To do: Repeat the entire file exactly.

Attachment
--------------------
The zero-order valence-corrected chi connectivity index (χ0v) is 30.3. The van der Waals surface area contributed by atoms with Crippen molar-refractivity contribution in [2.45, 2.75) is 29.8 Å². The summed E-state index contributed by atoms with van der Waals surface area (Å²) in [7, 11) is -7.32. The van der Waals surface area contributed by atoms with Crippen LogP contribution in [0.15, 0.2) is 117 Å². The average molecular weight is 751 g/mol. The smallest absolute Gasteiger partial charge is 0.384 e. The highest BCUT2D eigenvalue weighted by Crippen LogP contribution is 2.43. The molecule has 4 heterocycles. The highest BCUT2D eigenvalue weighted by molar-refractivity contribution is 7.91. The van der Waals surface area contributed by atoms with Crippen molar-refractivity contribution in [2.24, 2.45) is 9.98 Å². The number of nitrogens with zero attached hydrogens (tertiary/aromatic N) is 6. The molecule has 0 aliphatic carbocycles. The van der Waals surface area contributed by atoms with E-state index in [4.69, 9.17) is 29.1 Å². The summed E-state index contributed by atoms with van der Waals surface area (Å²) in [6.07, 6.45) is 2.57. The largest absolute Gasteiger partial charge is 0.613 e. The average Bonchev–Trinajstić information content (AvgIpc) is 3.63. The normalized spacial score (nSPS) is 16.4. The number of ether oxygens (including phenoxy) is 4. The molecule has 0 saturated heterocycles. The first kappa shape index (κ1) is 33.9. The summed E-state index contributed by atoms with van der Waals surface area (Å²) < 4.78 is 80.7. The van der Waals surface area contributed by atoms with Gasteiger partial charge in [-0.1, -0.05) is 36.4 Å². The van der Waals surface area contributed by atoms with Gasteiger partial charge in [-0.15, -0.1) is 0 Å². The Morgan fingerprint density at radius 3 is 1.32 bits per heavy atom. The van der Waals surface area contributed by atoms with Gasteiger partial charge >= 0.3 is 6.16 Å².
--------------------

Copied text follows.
The zero-order valence-corrected chi connectivity index (χ0v) is 30.3. The van der Waals surface area contributed by atoms with Crippen molar-refractivity contribution in [2.45, 2.75) is 29.8 Å². The summed E-state index contributed by atoms with van der Waals surface area (Å²) in [7, 11) is -7.32. The van der Waals surface area contributed by atoms with Crippen LogP contribution in [0.15, 0.2) is 117 Å². The average molecular weight is 751 g/mol. The smallest absolute Gasteiger partial charge is 0.384 e. The highest BCUT2D eigenvalue weighted by Crippen LogP contribution is 2.43. The molecule has 4 heterocycles. The highest BCUT2D eigenvalue weighted by molar-refractivity contribution is 7.91. The van der Waals surface area contributed by atoms with Crippen molar-refractivity contribution in [2.24, 2.45) is 9.98 Å². The number of nitrogens with zero attached hydrogens (tertiary/aromatic N) is 6. The molecule has 0 aliphatic carbocycles. The van der Waals surface area contributed by atoms with E-state index in [4.69, 9.17) is 29.1 Å². The summed E-state index contributed by atoms with van der Waals surface area (Å²) in [6.07, 6.45) is 2.57. The largest absolute Gasteiger partial charge is 0.613 e. The average Bonchev–Trinajstić information content (AvgIpc) is 3.63. The normalized spacial score (nSPS) is 16.4. The number of ether oxygens (including phenoxy) is 4. The molecule has 0 saturated heterocycles. The first kappa shape index (κ1) is 33.9. The summed E-state index contributed by atoms with van der Waals surface area (Å²) < 4.78 is 80.7. The van der Waals surface area contributed by atoms with Gasteiger partial charge in [-0.1, -0.05) is 36.4 Å². The van der Waals surface area contributed by atoms with Gasteiger partial charge in [-0.15, -0.1) is 0 Å². The Morgan fingerprint density at radius 3 is 1.32 bits per heavy atom. The van der Waals surface area contributed by atoms with Gasteiger partial charge >= 0.3 is 6.16 Å².